At its annual convention held last month, the National Association of Printing Ink Manufacturers (NAPIM) presented its annual State of the Industry report, and the message was mixed. Generally speaking, sales were up slightly and prices rose, but margins were down dramatically. Unfortunately, that should come as no surprise.
A closer look at the numbers shows why. NAPIM’s Management Information Committee reported that raw material cost made up an average of 53 percent of operating expenses for ink companies from 1999 to 2003. In 2004, that number rose to 56 percent.
Price increases have been drastic across the board, with the costs for essential ingredients such as feedstocks, acrylic acid, titanium dioxide, carbon black and countless other materials going up. In addition, transportation costs were 5 percent of operating costs in 2004, up from 4 percent for the previous four year average.
Ink companies have responded by raising prices, but these increases in no way make up for the higher raw material costs.
Higher prices of raw materials have impacted earnings. For 2004, the earnings before interest and taxes (EBIT) dropped from 4.5 percent in 2003 to 3.3 percent, the lowest level in more than a decade. Return on net assets (RONA) dropped to 7.4 percent, less that half of 2002’s high of 15 percent.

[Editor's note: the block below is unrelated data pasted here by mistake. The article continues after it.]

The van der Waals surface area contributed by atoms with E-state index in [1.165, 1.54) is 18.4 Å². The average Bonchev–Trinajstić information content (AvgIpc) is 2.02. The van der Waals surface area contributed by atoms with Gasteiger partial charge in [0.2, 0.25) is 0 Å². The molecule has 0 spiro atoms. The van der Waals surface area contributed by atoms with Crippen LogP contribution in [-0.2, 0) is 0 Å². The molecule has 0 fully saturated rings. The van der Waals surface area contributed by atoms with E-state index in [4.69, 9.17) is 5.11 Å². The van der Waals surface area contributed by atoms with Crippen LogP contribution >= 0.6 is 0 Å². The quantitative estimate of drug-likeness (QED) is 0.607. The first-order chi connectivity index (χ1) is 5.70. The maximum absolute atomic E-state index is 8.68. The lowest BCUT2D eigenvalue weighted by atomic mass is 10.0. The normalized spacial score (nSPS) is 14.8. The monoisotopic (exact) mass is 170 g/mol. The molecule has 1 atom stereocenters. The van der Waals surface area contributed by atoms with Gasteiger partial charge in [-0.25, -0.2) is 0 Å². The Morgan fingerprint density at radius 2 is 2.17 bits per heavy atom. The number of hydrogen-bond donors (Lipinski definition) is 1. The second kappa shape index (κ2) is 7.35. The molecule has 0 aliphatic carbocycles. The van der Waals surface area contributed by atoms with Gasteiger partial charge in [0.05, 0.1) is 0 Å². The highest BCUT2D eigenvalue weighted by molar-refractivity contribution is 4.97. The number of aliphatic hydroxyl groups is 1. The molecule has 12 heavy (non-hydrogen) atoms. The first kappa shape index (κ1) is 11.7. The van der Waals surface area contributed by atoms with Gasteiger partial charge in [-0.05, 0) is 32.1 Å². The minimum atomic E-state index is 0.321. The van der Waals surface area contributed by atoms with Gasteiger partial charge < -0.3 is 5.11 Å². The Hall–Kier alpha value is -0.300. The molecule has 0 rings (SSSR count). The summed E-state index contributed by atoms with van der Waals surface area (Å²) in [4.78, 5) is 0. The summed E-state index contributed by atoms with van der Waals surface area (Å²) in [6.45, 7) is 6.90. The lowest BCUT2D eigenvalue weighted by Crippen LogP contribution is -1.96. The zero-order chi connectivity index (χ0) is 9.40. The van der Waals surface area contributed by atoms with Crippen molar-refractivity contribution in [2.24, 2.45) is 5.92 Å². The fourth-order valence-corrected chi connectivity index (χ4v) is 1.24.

On a positive note, NAPIM reported that overall ink sales rose 0.7 percent in 2004, while volume increased 0.2 percent, meaning that prices moved ahead a little.
What will the results show in 2005? Printers seem to be picking up business, which should bode well for ink manufacturers. Ink prices have generally increased, which should also lead to higher sales, although raw material costs are still rising. This could mean another bleak year for margins.
What needs to be done? Ink companies continue to be reluctant to raise prices, but the reality is that all of their costs are on the rise. Unless ink companies want to see margins decline further, they are going to need to clearly explain to their customers the need for higher prices, and see whether printers indeed value their partnership, or are just looking for the lowest prices. When you come down to it, profit is not a bad word, and it should not be treated as one.